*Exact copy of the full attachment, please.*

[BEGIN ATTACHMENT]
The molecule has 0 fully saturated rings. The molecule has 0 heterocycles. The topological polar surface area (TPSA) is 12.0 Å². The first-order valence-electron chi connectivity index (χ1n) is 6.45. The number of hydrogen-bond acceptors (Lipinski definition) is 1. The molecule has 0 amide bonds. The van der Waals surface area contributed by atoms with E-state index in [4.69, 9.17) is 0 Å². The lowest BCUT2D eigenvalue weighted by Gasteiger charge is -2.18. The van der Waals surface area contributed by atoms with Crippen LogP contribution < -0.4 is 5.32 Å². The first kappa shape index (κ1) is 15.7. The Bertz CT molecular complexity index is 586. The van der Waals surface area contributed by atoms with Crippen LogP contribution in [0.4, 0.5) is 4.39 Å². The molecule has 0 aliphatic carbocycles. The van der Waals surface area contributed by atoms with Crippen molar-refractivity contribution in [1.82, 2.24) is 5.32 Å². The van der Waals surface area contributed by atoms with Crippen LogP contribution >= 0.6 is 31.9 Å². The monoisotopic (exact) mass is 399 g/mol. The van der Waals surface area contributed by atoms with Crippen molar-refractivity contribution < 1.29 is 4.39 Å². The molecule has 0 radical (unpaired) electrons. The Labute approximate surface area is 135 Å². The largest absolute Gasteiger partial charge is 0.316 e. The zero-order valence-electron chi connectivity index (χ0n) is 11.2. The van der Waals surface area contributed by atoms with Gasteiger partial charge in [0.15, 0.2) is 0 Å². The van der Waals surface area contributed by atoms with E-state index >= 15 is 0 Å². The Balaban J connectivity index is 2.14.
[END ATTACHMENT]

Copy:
The molecule has 0 fully saturated rings. The molecule has 0 heterocycles. The topological polar surface area (TPSA) is 12.0 Å². The first-order valence-electron chi connectivity index (χ1n) is 6.45. The number of hydrogen-bond acceptors (Lipinski definition) is 1. The molecule has 0 amide bonds. The van der Waals surface area contributed by atoms with E-state index in [4.69, 9.17) is 0 Å². The lowest BCUT2D eigenvalue weighted by Gasteiger charge is -2.18. The van der Waals surface area contributed by atoms with Crippen LogP contribution < -0.4 is 5.32 Å². The first kappa shape index (κ1) is 15.7. The Bertz CT molecular complexity index is 586. The van der Waals surface area contributed by atoms with Crippen LogP contribution in [0.4, 0.5) is 4.39 Å². The molecule has 0 aliphatic carbocycles. The van der Waals surface area contributed by atoms with Crippen molar-refractivity contribution in [1.82, 2.24) is 5.32 Å². The van der Waals surface area contributed by atoms with Crippen LogP contribution >= 0.6 is 31.9 Å². The monoisotopic (exact) mass is 399 g/mol. The van der Waals surface area contributed by atoms with Crippen molar-refractivity contribution < 1.29 is 4.39 Å². The molecule has 0 radical (unpaired) electrons. The Labute approximate surface area is 135 Å². The largest absolute Gasteiger partial charge is 0.316 e. The zero-order valence-electron chi connectivity index (χ0n) is 11.2. The van der Waals surface area contributed by atoms with Gasteiger partial charge in [0.15, 0.2) is 0 Å². The van der Waals surface area contributed by atoms with E-state index >= 15 is 0 Å². The Balaban J connectivity index is 2.14.